Will McDonald's Phase Out of Stalls Have a Global Impact?14 February 2012
ANALYSIS - Fast food chain McDonald's is to require its US pig meat suppliers to phase out gestation stalls and adopt more welfare friendly methods of production, writes ThePigSite editor in Chief, Chris Harris.
Gestation stalls were removed from pig production systems in the UK a decade ago and by the end of this year European legislation will see them phased out across the EU.
The move in Europe has caused some concern among pig producers, many of whom, despite having had a decade to prepare for the new regulations, are ill-prepared.
Recently Spanish pig farmers expressed their fears over the move and estimated that it would cost them about €250-€300 per animal producing a total investment of more than €700 million to make the changes.
The move by McDonalds in the US has produced some positive responses from the industry and animal welfare groups and activists.
"McDonald's believes gestation stalls are not a sustainable production system for the future," said Dan Gorsky, senior vice president of McDonald's North America Supply Chain Management.
"There are alternatives that we think are better for the welfare of sows.
"McDonald's wants to see the end of sow confinement in gestation stalls in our supply chain. We are beginning an assessment with our US suppliers to determine how to build on the work already underway to reach that goal. In May, after receiving our suppliers' plans, we'll share results from the assessment and our next steps."
Animal welfare expert and renowned scientist Dr Temple Grandin said: "Moving from gestation stalls to better alternatives will improve the welfare of sows and I'm pleased to see McDonald's working with its suppliers toward that end.
"It takes a thorough plan to address the training of animal handlers, proper feeding systems, and the significant financial investment and logistics involved with such a big change. I'm optimistic about this announcement."
The move has also been backed by the Humane Society of the US.
"The HSUS has been a long-time advocate for ending the use of gestation crates, and McDonald's announcement is important and promising," said Wayne Pacelle, The HSUS' president and CEO.
"All animals deserve humane treatment, including farm animals, and it's just wrong to immobilise animals for their whole lives in crates barely larger than their bodies."
The American Humane Association also commended McDonald's proactive position to require their pork supply chain to be gestation crate-free.
"This leadership on the part of McDonald's will not only advance the welfare of millions of animals but will most likely encourage others food service providers and retailers to follow suit," said American Humane Association President & CEO Dr Robin Ganzert.
McDonald's said that already a number of its suppliers including Cargill and Smithfield Foods had been making significant progress in adopting commercially viable alternatives.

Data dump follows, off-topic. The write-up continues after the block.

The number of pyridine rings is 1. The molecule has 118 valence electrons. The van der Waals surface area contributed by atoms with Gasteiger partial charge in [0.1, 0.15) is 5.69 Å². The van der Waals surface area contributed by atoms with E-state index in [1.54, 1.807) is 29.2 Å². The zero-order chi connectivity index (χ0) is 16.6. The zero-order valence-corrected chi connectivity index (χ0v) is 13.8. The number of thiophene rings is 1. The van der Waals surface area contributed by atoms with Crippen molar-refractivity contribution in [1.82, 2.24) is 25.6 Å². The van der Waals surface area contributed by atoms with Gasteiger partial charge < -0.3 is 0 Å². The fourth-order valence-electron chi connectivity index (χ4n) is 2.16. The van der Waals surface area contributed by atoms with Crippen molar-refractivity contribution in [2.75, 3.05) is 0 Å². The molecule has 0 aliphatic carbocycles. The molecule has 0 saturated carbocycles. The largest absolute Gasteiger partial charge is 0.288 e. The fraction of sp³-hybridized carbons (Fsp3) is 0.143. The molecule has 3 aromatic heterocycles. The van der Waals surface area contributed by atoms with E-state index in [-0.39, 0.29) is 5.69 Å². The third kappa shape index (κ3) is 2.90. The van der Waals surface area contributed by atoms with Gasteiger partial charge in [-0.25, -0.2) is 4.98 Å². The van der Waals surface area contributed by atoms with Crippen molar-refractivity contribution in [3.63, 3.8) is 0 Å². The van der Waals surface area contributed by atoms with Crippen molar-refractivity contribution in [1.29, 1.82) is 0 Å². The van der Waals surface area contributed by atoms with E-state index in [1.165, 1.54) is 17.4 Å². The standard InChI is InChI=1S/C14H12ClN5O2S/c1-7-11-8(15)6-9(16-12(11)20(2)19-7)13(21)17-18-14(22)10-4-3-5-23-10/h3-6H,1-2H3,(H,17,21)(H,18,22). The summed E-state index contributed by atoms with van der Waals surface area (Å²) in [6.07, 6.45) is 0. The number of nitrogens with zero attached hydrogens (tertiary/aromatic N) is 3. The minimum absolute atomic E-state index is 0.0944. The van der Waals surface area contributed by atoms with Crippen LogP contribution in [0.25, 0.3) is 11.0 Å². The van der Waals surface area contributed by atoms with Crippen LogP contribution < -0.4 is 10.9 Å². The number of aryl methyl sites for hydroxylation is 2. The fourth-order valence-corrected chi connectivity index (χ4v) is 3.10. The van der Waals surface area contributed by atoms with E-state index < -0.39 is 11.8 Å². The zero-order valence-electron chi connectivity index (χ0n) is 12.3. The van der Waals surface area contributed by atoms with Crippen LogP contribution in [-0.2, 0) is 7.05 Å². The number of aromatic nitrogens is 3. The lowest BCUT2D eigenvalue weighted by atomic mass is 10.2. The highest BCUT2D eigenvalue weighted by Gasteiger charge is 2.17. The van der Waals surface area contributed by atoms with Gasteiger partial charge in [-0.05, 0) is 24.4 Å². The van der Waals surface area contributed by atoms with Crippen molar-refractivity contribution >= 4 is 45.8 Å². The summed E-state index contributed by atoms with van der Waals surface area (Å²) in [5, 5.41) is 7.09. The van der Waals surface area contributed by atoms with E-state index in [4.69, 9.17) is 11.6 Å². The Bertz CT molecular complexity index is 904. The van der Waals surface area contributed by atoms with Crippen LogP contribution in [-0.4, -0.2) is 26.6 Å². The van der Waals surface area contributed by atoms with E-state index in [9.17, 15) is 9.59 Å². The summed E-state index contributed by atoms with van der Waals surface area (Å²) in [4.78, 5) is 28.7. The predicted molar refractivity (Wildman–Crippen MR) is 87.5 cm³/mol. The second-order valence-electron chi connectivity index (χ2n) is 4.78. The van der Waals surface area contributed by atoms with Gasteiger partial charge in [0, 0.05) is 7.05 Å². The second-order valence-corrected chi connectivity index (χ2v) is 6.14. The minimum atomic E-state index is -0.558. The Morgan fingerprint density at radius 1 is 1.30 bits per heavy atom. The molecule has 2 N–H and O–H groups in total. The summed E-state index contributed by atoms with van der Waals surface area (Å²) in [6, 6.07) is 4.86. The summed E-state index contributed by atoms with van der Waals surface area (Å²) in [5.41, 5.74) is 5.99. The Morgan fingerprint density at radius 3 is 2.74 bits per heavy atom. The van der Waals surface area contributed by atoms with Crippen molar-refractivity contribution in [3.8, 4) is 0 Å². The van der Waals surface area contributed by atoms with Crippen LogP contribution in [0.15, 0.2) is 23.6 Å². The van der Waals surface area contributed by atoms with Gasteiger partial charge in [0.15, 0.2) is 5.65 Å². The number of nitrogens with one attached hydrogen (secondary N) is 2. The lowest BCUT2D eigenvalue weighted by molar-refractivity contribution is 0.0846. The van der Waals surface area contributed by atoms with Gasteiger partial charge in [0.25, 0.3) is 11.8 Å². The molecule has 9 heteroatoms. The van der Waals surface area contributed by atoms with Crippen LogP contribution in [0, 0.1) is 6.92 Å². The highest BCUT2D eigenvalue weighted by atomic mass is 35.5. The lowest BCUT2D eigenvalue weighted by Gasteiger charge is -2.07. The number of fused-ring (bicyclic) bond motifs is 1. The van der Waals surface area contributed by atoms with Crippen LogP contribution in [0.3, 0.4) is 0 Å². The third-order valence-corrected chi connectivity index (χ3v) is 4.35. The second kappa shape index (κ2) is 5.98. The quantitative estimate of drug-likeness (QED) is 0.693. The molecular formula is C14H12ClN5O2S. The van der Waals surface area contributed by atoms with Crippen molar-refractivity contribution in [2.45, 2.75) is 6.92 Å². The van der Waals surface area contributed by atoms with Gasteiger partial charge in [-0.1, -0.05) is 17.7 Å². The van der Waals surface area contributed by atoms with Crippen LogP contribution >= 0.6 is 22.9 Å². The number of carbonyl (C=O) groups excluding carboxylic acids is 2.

However, there has been a more muted response from the US pig producers.
A statement from the National Pork Board said that the move had been for commercial interests and that there are several systems including the use of gestation stall that have welfare friendly aspects.
"The National Pork Board recognises that food companies, including McDonald's, make decisions in the best interests of their businesses," the National Pork Board said.
"At the same time, the National Pork Board maintains the position, supported by the American Veterinary Medicine Association and the American Association of Swine Veterinarians, that there are numerous ways, including sow gestation stalls, to provide proper care for sows.
"Each housing system, including gestation stalls, open pens, free-access stalls and pastures, has welfare advantages and disadvantages that must be considered by an individual farmer.
"Regardless of the type of system used, what really matters is the individual care given to each pig - a mainstay of our industry's Pork Quality Assurance Plus programme.
"The National Pork Board looks forward to sharing the results of peer-reviewed research it has conducted in the areas of animal care and food safety as McDonald's begins implementing its decision."
McDonald's can expect resistance from some parts of the pig production sector and there could be a struggle because of the large investment phasing out of gestation stall will entail.
If other leading end users in the food service and retail sectors follow suit, then welfare conditions and production practices in the US will be forced to change, but at a cost to the industry, because the cost of new systems is unlikely to be allowed to be passed on to the consumer.
The move in the US following the developments and experiences in Europe also beg the question what will happen in other countries around the world.
Welfare issues are already high one the agenda in Australia and New Zealand.
In New Zealand, sow stalls will be banned by the end of 2015 despite the $20 million cost to pig farmers to change their housing and in Australia, In November 2010, Australian Pork Ltd delegates voted overwhelmingly to pursue the voluntary phase-out of gestation stalls by 2017.
However, there is, at present, no similar pressure to change systems in the world's largest pig producing country - China.
As McDonald's also has a significant presence in China and other Asian countries, the question is raised whether there will be a similar insistence on changes to production methods in these countries as well in the future.